Mystery solved? Jack the Ripper and the blood-stained shawl

The identity of notorious serial killer Jack the Ripper has long been one of Britain’s biggest unsolved mysteries. Not anymore. According to Russell Edwards, Jack’s name is Aaron Kosminski.

Between 31st August and 9th November 1888, Jack the Ripper brutally murdered five prostitutes – Mary Ann Nichols, Annie Chapman, Elizabeth Stride, Catherine Eddowes and Mary Jane Kelly. Their murders sparked one of the UK’s biggest manhunts, but ‘Jack’ was never found or identified.


Until now. Or at least that’s what Russell Edwards – amateur detective and author of Naming Jack the Ripper – started claiming at the beginning of last month. His claims appeared in multiple newspapers, and in his own detailed article for the Daily Mail.

The shawl that started it all

Basically, Edwards got his hands on a shawl believed to have been taken from the body of Catherine Eddowes after her murder. He enlisted the help of scientist Jari Louhelainen, who found DNA linking the shawl to both Eddowes and Aaron Kosminski. Kosminski was a Polish immigrant and Jack the Ripper suspect, who was locked up in an insane asylum in 1891 due to a masturbation addiction.

Edwards says his work proves that Kosminski is “definitely, categorically and absolutely” the Ripper, and that “only non-believers that want to perpetuate the myth will doubt”.

Well, he sounds pretty sure of himself. But what’s the proof this shawl has anything to do with Eddowes’ murder?

According to Edwards’ Daily Mail article, David Melville-Hayes owned the shawl before he passed it to Scotland Yard’s Crime Museum in 1991. His ancestor, Sergeant Amos Simpson, had asked his superiors if he could take it home from the murder scene and give to his a wife, a dressmaker. His superiors said yes.

What?! That sounds fairly ludicrous for starters. Sergeant Simpson sounds like one seriously disturbed fellow – hardly police officer material – if blood-stained shawls from murder victims are the sorts of gifts he gets for his wife. And the police just let him take this potentially vital piece of evidence? I nearly spat out my tea when I read this.

Edwards also recognises that the shawl was far too expensive to have been owned by poor Ms Eddowes. He theorises that the Ripper brought it with him when he did the deed and left it at the crime scene as a clue.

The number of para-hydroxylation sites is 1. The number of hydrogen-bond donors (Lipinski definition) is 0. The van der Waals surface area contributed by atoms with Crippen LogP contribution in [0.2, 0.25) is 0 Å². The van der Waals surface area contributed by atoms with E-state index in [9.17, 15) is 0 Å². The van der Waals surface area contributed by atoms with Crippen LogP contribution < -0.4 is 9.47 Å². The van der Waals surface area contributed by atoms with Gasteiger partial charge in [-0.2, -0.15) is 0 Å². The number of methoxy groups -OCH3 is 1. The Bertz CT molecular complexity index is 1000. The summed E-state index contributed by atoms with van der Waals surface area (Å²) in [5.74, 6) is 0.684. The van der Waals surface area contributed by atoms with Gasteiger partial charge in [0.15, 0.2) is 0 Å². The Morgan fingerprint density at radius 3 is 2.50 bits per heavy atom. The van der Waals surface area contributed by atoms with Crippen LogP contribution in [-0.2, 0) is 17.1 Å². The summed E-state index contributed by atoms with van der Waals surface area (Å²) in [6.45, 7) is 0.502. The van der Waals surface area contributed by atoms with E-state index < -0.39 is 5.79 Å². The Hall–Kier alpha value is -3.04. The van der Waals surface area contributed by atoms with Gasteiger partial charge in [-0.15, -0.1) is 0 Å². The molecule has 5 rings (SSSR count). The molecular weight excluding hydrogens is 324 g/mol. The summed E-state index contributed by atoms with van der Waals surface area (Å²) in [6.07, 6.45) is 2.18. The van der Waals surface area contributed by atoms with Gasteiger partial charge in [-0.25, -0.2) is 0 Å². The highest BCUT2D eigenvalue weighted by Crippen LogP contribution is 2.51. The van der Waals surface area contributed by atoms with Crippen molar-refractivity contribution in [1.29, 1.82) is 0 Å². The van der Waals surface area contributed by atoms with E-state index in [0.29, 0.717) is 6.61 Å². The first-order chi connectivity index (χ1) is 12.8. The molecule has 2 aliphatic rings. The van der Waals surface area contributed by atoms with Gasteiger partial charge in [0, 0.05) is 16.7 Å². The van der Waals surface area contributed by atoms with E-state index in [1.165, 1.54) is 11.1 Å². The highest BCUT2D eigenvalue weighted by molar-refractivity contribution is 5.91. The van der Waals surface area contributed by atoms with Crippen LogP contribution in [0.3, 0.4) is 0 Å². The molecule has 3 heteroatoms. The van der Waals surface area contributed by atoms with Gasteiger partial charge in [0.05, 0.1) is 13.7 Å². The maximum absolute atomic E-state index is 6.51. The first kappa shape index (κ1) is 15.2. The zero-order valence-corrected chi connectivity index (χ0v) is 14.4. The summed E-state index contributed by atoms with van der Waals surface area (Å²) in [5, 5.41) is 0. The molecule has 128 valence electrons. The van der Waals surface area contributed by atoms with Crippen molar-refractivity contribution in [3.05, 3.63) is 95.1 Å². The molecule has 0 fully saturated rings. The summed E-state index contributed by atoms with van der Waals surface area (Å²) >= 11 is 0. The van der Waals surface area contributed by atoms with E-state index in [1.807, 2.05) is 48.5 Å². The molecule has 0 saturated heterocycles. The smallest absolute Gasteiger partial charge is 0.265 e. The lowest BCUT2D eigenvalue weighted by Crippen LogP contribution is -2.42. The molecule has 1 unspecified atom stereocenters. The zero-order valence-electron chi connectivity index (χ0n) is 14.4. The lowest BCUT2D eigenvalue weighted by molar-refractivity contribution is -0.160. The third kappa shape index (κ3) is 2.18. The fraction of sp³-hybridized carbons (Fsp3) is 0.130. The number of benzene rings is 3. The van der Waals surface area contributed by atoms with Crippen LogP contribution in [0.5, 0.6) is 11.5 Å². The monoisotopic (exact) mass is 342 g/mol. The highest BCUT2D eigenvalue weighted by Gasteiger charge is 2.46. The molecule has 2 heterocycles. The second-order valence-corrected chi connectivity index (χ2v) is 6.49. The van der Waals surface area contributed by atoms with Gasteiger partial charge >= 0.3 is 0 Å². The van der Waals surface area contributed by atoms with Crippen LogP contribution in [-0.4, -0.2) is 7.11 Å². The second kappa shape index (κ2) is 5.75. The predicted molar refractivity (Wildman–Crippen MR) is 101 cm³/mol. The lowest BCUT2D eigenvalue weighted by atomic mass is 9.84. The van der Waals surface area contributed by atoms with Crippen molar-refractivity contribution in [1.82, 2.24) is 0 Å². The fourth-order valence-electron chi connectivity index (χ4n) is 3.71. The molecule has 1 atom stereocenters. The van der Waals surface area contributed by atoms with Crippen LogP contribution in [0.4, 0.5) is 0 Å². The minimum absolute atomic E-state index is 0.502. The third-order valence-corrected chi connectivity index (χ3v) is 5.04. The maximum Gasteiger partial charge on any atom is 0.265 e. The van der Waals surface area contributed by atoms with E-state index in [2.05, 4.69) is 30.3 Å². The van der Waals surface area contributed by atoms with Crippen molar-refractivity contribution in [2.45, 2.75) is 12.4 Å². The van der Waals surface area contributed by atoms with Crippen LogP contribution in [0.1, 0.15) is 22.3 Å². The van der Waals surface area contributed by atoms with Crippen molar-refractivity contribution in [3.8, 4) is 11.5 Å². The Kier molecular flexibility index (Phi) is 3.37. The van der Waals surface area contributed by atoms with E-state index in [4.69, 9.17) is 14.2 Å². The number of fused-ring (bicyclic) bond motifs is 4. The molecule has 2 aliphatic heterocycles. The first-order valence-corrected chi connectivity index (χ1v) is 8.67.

All sounding rather daft so far.

The proof is in the DNA

Ah, but there’s proof. Jari Louhelainen apparently found evidence of blood ‘spatter’ consistent with slashing, plus what he “believed” to be a kidney cell. And Eddowes was found to be missing a kidney – one of Jack’s ‘trophies’. Louhelainen found a perfect DNA match when testing the blood against that of one of Eddowes’ descendants, ‘proving’ the shawl’s authenticity.

As to Jack himself, there were traces of semen on the shawl. Louhelainen tested this against a living relative of Kosminski’s and Bob’s your uncle. Another perfect match. Kosminski is Jack. Case closed. Goodnight.

But hang on a second…

I’m sorry, but no. That’s the attitude of Hull historian and Ripper expert Mike Covell, who rubbished Edwards’ conclusions a few days later. He said that Amos Simpson, who claimed to have taken the shawl, was never even at the murder scene. He added that no mention of the shawl was made in any of the official reports.

But what about the DNA? Covell argues that any DNA found on the shawl could have easily been contaminated. Lots of people have handled it since David Melville-Hayes gave it to Scotland Yard’s Crime Museum, including several of Catherine Eddowes’ descendents. He also pointed out that while blood and semen were indeed found on the shawl, mitochondrial DNA – which is what Louhelainen based his findings on – is less accurate. It can’t be used to identify individuals, only groups who might share an ancestor or two.

Most importantly of all, other scientists have not yet verified or lent credence to any of these findings.

From the sounds of it, they’re not going to.

Next week: Are there time travellers among us?

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